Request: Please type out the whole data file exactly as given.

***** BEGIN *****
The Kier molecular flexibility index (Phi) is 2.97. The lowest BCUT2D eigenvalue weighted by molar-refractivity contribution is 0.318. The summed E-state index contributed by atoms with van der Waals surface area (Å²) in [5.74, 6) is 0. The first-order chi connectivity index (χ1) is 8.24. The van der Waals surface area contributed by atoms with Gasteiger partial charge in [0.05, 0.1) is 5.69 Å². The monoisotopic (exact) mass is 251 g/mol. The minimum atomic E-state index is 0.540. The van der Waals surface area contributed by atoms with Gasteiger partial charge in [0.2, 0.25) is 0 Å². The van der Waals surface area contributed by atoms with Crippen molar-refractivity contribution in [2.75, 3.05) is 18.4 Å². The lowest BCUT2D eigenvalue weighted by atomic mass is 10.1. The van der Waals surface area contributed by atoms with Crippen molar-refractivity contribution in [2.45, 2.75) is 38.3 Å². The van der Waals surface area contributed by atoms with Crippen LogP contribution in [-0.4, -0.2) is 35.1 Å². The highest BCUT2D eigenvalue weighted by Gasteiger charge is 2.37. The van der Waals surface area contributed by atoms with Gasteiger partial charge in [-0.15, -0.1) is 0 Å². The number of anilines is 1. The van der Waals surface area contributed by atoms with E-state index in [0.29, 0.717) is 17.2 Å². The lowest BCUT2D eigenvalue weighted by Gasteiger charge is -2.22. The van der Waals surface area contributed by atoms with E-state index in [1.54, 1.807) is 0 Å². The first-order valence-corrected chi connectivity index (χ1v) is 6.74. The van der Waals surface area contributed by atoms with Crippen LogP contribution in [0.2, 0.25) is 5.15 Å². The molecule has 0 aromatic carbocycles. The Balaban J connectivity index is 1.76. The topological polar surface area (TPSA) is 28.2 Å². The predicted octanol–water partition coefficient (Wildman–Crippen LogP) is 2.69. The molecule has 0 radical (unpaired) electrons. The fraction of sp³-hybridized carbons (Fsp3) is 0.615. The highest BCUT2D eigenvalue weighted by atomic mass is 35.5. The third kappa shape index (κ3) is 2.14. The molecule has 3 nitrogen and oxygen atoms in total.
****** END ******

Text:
The Kier molecular flexibility index (Phi) is 2.97. The lowest BCUT2D eigenvalue weighted by molar-refractivity contribution is 0.318. The summed E-state index contributed by atoms with van der Waals surface area (Å²) in [5.74, 6) is 0. The first-order chi connectivity index (χ1) is 8.24. The van der Waals surface area contributed by atoms with Gasteiger partial charge in [0.05, 0.1) is 5.69 Å². The monoisotopic (exact) mass is 251 g/mol. The minimum atomic E-state index is 0.540. The van der Waals surface area contributed by atoms with Gasteiger partial charge in [0.2, 0.25) is 0 Å². The van der Waals surface area contributed by atoms with Crippen molar-refractivity contribution in [2.75, 3.05) is 18.4 Å². The lowest BCUT2D eigenvalue weighted by atomic mass is 10.1. The van der Waals surface area contributed by atoms with Crippen molar-refractivity contribution in [2.45, 2.75) is 38.3 Å². The van der Waals surface area contributed by atoms with Crippen LogP contribution in [-0.4, -0.2) is 35.1 Å². The highest BCUT2D eigenvalue weighted by Gasteiger charge is 2.37. The van der Waals surface area contributed by atoms with Gasteiger partial charge in [-0.15, -0.1) is 0 Å². The number of anilines is 1. The van der Waals surface area contributed by atoms with E-state index in [0.29, 0.717) is 17.2 Å². The lowest BCUT2D eigenvalue weighted by Gasteiger charge is -2.22. The van der Waals surface area contributed by atoms with E-state index in [1.54, 1.807) is 0 Å². The first-order valence-corrected chi connectivity index (χ1v) is 6.74. The van der Waals surface area contributed by atoms with Crippen LogP contribution in [0.2, 0.25) is 5.15 Å². The molecule has 0 aromatic carbocycles. The Balaban J connectivity index is 1.76. The topological polar surface area (TPSA) is 28.2 Å². The predicted octanol–water partition coefficient (Wildman–Crippen LogP) is 2.69. The molecule has 0 radical (unpaired) electrons. The fraction of sp³-hybridized carbons (Fsp3) is 0.615. The highest BCUT2D eigenvalue weighted by atomic mass is 35.5. The third kappa shape index (κ3) is 2.14. The molecule has 3 nitrogen and oxygen atoms in total.